Editor’s note: Cesar Polvorosa Jr. is a business school professor of economics, world geography, and international business in Canada. He is also a published writer in economics, business, and literature. The first part of this piece came out on 15 June 2014.
The strong though gradually declining birth rates of the Philippines (1.81 percent) and India (1.25 percent) make them well positioned in the next several years to benefit from having a bigger working age population.
This has momentous implications for the economies of the Philippines and India as this means an abundant pool of work force that is available for industrial operations. In fact, the UN has projected that by about 2028 India will overtake China as the most populous country in the world.
Thus, in contrast, labor shortages have begun to affect China and had been a major issue for years in Japan, Canada, and Western Europe. Availability of a huge labor force is however a double-edged sword. Governments and historians know that a prescription for socio political tumult is to have large numbers of disillusioned, angry, jobless young men.
By the time that the industrialized countries shifted to services/knowledge economy their societies had been transitioning to stage 4 of the demographic transformation model (i.e. steep declines in birth rates and death rates leading eventually to declining populations). Thus, even as they grapple with issues of the “hollowing out” impact of deindustrialization and specific regions and industries were impacted (e.g. the “rust belt” of Northeast USA) they are not confronted by massive unemployment distinct to young population dominated societies. Furthermore, they face the challenge of economic rebalancing when they are already prosperous societies.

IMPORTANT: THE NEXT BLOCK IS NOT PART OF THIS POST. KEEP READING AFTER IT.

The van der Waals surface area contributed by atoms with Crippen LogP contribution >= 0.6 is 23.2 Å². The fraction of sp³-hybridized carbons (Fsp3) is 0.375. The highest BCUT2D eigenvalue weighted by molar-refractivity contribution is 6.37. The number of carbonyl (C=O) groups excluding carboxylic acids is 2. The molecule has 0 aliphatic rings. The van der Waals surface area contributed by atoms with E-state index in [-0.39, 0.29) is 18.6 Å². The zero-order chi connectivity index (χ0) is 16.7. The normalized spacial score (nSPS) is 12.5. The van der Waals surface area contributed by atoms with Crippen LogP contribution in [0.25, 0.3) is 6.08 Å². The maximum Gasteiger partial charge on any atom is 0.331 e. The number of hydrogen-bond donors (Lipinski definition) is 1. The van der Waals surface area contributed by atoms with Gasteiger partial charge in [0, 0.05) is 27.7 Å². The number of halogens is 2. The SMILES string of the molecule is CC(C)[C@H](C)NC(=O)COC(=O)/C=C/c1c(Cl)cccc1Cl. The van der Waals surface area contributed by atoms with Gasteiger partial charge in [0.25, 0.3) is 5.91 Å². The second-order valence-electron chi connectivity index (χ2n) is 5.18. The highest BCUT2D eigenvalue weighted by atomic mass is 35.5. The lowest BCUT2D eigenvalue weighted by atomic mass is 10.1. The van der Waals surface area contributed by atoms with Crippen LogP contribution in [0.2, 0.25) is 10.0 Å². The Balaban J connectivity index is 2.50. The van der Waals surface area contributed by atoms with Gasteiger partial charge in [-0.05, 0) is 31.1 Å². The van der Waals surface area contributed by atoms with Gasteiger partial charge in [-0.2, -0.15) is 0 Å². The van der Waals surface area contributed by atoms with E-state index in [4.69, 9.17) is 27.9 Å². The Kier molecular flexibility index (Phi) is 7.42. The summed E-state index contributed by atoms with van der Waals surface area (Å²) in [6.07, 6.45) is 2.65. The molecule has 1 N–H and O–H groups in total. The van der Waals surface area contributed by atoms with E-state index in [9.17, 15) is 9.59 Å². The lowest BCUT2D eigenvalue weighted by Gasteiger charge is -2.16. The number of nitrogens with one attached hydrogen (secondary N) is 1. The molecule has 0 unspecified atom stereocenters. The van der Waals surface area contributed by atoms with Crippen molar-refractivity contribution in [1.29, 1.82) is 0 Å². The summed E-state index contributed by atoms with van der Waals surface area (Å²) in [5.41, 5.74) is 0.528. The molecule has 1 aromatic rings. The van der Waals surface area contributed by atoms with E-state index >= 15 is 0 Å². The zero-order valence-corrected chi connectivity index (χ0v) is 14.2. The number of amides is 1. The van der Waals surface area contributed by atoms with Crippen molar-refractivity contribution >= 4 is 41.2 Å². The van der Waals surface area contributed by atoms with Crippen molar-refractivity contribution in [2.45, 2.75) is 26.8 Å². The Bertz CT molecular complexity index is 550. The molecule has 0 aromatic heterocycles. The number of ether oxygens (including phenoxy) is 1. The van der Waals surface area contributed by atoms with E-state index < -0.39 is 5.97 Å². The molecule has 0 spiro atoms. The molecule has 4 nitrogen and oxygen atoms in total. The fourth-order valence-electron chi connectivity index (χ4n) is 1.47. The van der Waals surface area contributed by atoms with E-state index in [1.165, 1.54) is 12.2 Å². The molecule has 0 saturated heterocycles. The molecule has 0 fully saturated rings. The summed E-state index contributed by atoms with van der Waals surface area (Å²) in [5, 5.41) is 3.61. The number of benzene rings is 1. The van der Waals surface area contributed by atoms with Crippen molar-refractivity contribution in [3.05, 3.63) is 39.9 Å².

In contrast, developing countries like the Philippines and India are deindustrializing at low income levels while having a large labor force pool leading to poor employment generation and what Dani Rodrik of Princeton University refers to as the perils of “premature deindustrialization.” Thus, the failure to realize the full labor generating potential of manufacturing may contribute to the Philippines and India becoming mired in a “middle income trap” and ending up with a huge and disenfranchised underclass.
The industrial sector comprises 32 percent of Philippine GDP and is dominated by processing and assembly operations in the manufacturing of electronics and other high-tech components. Likewise, with a little more than half of the population in rural areas the Philippines can make rapid strides towards inclusive growth with a revitalized agricultural sector. Agriculture employs 32 percent of the Filipino workforce as of 2013 (World Bank) and accounts for around 11percent of Philippines GDP. Agricultural production focuses on coconuts, pineapples, rice, and sugar.